Again, this is not a bad thing. Discrimination was the great battle of the 20th century, and winning it is one of the progressive left’s greatest victories. I’m fine with a world where you have to be careful talking about race, gender, religion, sexual orientation, where certain opinions (‘women shouldn’t be voting!’ ‘Slavery was adorable‘) will get you kicked off the TV and the ballot.

I am a great big homosexual. Every day I root for homophobia to reach this magical status, to get to the point where a politician says a mean, stupid thing about My People and is instantly shoved off the platform of public life. In fact, I hope when homophobia gets there, it brings some of its friends with it. Poverty, inequality, free health care, free(er) immigration, worker’s rights—I want all these topics to achieve the level of consensus we’ve worked so hard to reach on racism. I hope progressive activists are looking at the way we police each other on race and going ‘yeah, looks about right.’

This sounds like I’m arguing for a new kind of thoughtcrime, for an America where politicians and actors and other public figures feel prohibited from expressing opinions I disagree with. But what I’m saying is that I want them  to feel prohibited from expressing the first thing that pops into their head. Race in America is something that, when you talk about it, you have to think a little harder, talk a little slower, squeeze a little empathy out of your words and your heart to be taken seriously.

This, that little pause before you speak, is what progress looks like, and there are a lot more issues in America that deserve it. Next time a TV chef sits down for an interview, I’ll bet they will take it.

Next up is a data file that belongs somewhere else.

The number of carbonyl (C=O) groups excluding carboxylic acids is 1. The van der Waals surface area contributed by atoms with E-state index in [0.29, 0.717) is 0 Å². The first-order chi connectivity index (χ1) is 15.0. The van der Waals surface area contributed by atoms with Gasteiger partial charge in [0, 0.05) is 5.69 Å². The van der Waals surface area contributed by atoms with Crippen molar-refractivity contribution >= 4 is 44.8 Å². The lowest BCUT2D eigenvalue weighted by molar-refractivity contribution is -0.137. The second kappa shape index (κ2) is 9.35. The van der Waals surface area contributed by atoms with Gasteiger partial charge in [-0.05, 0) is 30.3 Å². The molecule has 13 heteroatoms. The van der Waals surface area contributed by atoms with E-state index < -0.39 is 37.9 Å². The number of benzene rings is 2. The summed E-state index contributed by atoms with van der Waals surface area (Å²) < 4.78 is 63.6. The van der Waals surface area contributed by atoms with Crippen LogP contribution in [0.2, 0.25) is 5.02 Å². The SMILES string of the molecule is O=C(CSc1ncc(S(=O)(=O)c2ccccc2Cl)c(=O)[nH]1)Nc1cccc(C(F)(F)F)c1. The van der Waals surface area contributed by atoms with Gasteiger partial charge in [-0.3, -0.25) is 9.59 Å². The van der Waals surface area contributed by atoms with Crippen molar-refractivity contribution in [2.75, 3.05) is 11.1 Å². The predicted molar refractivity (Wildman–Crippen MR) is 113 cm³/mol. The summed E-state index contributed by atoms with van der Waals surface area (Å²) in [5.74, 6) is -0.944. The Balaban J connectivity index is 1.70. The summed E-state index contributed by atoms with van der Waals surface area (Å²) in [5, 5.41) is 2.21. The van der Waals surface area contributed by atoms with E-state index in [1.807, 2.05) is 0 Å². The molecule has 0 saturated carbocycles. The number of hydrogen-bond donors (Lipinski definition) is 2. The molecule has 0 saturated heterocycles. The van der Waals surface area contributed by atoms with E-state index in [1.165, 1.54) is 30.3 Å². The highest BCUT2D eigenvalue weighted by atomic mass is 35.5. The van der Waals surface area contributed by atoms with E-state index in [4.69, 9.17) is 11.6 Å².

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Three Things I Didn’t Know About The Tuskegee Experiment

In the middle of Snowden’s course on epidemics is this phenomenal one-off about the Tuskegee experiment. Here’s three things I didn’t know:

1. The study was designed to prove a racist hypothesis

Clark [the designer of the Tuskegee experiment] started with a profoundly racist hypothesis that he wished to demonstrate, and that is the simple one that the African-American male was racially distinct from the white male, and was so in ways that could be demonstrated by studying the natural history of syphilis in their bodies. […]

In the body of white males, the damage was overwhelmingly to their more highly evolved — and therefore more vulnerable — neurologic systems. He expected that the result in African-American males would be very different, being less neurologically sophisticated, their bodies would experience damage instead primarily to their cardiovascular systems, and proof was to be gained by studying the natural course of the disease in a group of males — African-American males — who were systematically untreated.